Dual Credit Program

Dual Credit Program


The UTSA Early Birds Dual Credit Program allows eligible juniors and seniors from high schools across San Antonio to earn college credits while still in high school. All Dual Credit coursework will count as high school as well as college credit. Early Bird students will attend classes on UTSA campuses, earning credits in highly transferable, core curriculum courses. Every participating student will the opportunity to experience everything a top tier four year university has to offer.

Directed by the Institute for P-20 Initiatives, this program works in collaboration with K-12 districts and internal UTSA partners to ensure the success of each and every participating student. The Early Birds Dual Credit Program implements an innovative model, centered around three primary focuses: student experience, rigor, and college readiness. Our goal is to not only provide the highest quality dual credit courses and experiences for our students but to also ensure they go on to successfully apply, attend, and graduate college with their degrees.

Program Eligibility

Eligibility Requirements

To be eligible for UTSA Early Birds, you must:

  • Be 16 years of age or older
  • Be in good academic standing with your current high school
  • Be college admissible in the subject matter of dual credit course(s) through TSI completion
  • OR be college admissible in the subject matter of dual credit course(s) through exemption by SAT or ACT test scores

Tuition and Fees

  • One time $60 application fee per student (must apply on ApplyTexas)
  • $376 tuition fee per student, per 3-hour course(includes base tuition, textbook, and all other applicable fees)

Course Availability

Course Descriptions

The following courses are available for students to take Spring of 2018. Classes are held at UTSA (Downtown and Main) and taught by internal UTSA faculty.

This course provides an introduction to American politics. The course centers on the fundamental role played by the institutions of American government including Congress, the Presidency, Federal Judiciary, and the Bureaucracy in understanding political dynamics in the United States. The course also examines public opinion and participation as inputs to the institutions of American government, and the mediating role of organizations such as interest groups, the news media, and political parties. Considerable time is devoted to thinking about how these components fit together, and how they shape the nature and importance of citizenship and civic engagement. The course also makes connections between politics at the federal level of government and the political institutions and processes of the state of Texas.
A nontechnical introduction to economic concepts such as scarcity, costs and benefits, supply and demand, trade, employment, and growth, with applications to current economic issues and policies. May not be counted toward a major in economics, but may be counted as a free elective for College of Business students. May be applied toward the core curriculum requirement in Social and Behavioral Sciences.
From a variety of perspectives, this course will analyze topics covering the geography of North America; pre-Columbian societies; European colonial societies and their transition into the national period; the development of modern economic structures and political traditions; westward expansion; class, race, ethnicity, and gender; cultural diversity and national unity; the relations of the United States to other nations and cultures; and the impact of these trends and issues on the development of the nation. May be applied toward the Core Curriculum requirement in American History.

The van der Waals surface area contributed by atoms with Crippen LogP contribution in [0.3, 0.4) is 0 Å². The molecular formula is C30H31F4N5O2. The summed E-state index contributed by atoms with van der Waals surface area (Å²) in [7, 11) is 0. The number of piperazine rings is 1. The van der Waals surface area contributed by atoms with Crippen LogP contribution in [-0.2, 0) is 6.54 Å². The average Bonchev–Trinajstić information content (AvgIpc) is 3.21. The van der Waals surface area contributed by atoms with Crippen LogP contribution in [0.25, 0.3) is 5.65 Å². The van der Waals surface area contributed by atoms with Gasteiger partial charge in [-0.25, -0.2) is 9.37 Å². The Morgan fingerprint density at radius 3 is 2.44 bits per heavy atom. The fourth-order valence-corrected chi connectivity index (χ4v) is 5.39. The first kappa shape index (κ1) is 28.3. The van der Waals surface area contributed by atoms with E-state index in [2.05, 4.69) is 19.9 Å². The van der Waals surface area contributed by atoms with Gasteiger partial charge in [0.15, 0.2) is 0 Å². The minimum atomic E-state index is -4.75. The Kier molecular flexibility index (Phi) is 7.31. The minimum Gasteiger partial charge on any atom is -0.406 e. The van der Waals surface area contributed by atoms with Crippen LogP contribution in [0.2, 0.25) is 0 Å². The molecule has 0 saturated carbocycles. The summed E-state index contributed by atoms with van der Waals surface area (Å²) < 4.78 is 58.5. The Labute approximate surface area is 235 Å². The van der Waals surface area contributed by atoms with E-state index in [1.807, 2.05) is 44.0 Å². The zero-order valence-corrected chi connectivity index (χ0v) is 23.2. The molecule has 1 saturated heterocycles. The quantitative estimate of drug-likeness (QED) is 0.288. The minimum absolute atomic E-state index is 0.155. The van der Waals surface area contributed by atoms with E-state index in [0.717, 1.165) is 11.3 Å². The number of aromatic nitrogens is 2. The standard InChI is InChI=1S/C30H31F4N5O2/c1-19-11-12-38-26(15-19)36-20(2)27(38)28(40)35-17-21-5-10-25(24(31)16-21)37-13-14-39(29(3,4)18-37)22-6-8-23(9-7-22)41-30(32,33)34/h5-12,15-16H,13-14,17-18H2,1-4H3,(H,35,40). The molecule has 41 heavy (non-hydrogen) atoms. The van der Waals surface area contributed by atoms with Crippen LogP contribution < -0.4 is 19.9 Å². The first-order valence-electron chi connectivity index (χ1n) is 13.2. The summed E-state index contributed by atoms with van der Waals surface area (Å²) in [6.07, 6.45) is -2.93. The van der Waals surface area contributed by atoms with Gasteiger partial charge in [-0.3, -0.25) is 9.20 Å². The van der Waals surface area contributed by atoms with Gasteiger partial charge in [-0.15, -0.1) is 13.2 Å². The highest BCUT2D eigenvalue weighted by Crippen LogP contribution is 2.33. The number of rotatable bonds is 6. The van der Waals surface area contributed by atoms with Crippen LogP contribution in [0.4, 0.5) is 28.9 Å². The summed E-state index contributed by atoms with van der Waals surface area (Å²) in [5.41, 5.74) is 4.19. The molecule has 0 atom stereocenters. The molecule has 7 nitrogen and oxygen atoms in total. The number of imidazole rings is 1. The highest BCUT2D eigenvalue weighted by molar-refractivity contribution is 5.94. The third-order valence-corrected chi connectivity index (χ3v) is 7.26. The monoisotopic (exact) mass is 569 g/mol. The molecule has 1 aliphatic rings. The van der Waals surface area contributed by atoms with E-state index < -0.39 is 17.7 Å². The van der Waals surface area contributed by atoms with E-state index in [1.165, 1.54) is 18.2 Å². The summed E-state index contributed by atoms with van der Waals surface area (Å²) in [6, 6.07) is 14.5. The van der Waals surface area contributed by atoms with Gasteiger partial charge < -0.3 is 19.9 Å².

From a variety of perspectives, this course will analyze topics covering the development of the United States as an urban industrial nation; the rising importance of the business cycle, corporations, and immigration; political traditions; class, race, ethnicity, and gender; cultural diversity and national unity; the relationship between the United States and other nations and cultures; and the impact of these trends on the development of the nation. May be applied toward the Core Curriculum requirement in American History.
Prerequisite: Satisfactory performance on TSI Math assessment. This course is designed to prepare the student for MAT 1093 Precalculus and MAT 1214 Calculus I. Topics may include algebraic expressions; equations; inequalities over the real numbers; relations; functions; polynomial and rational functions; logarithmic and exponential functions; systems of linear equations and inequalities; matrices and determinants; complex numbers; sequences; series binomial expansion; mathematical induction; permutations, and combinations.

HS Course Alignment

UTSA Course High School Equivalent
Introduction to American Politics: POL 1013 US Government
US History, Columbus to Civil War Era: HIS 1043 US History Studies to 1877 and/or Special Topics in Social Studies
US History, Civil War Era to Present: HIS 1053 US History Studies since 1877
Algebra for Scientists and Engineers: MAT 1073 Independent Study in Mathematics
Economic Principles and Issues: ECO 2003 Economics

TSI Requirements

Subject Score College Course Level
Math 320-324 MAT 0203 (not college ready)
325-339 MAT 0213 (not college ready)
340-349 MAT 0213 or NCB Option (not college ready)
350-390 Entry College Level Math Course
Reading 310-335 WRC 0203 (not college ready)
336-350 WRC 0203 or NCB Option (not college ready)
351-390 Entry College Level Reading Course
Writing 310-335 WRC 0203 (not college ready)
336-362 WRC 0203 or NCB Option (not college ready)
363-390 Entry College Level Writing Course

Contact Us

Program Contact

Jillian Woolard, Program Manager
Institute for P-20 Initiatives
The University of Texas at San Antonio
Jillian.Woolard@utsa.edu
210-458-2767

Dr. Abel Gonzales, Director
abel.gonzales@utsa.edu
210-458-2763